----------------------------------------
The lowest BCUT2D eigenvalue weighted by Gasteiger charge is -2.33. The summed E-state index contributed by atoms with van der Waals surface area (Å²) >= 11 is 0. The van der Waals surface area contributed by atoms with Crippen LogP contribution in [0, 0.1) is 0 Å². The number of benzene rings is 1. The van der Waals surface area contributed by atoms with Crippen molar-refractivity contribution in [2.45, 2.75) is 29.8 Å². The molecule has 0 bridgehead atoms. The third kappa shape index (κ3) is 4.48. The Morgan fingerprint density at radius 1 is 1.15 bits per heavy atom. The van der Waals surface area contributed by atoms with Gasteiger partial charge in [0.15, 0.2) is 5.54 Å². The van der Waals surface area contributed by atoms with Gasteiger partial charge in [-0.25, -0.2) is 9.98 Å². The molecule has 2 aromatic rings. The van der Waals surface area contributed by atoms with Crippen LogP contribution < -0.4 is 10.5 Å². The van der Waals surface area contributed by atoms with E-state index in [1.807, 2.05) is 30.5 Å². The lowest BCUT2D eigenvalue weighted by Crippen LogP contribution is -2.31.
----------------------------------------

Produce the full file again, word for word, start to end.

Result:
The lowest BCUT2D eigenvalue weighted by Gasteiger charge is -2.33. The summed E-state index contributed by atoms with van der Waals surface area (Å²) >= 11 is 0. The van der Waals surface area contributed by atoms with Crippen LogP contribution in [0, 0.1) is 0 Å². The number of benzene rings is 1. The van der Waals surface area contributed by atoms with Crippen molar-refractivity contribution in [2.45, 2.75) is 29.8 Å². The molecule has 0 bridgehead atoms. The third kappa shape index (κ3) is 4.48. The Morgan fingerprint density at radius 1 is 1.15 bits per heavy atom. The van der Waals surface area contributed by atoms with Gasteiger partial charge in [0.15, 0.2) is 5.54 Å². The van der Waals surface area contributed by atoms with Gasteiger partial charge in [-0.25, -0.2) is 9.98 Å². The molecule has 2 aromatic rings. The van der Waals surface area contributed by atoms with Crippen LogP contribution < -0.4 is 10.5 Å². The van der Waals surface area contributed by atoms with E-state index in [1.807, 2.05) is 30.5 Å². The lowest BCUT2D eigenvalue weighted by Crippen LogP contribution is -2.31.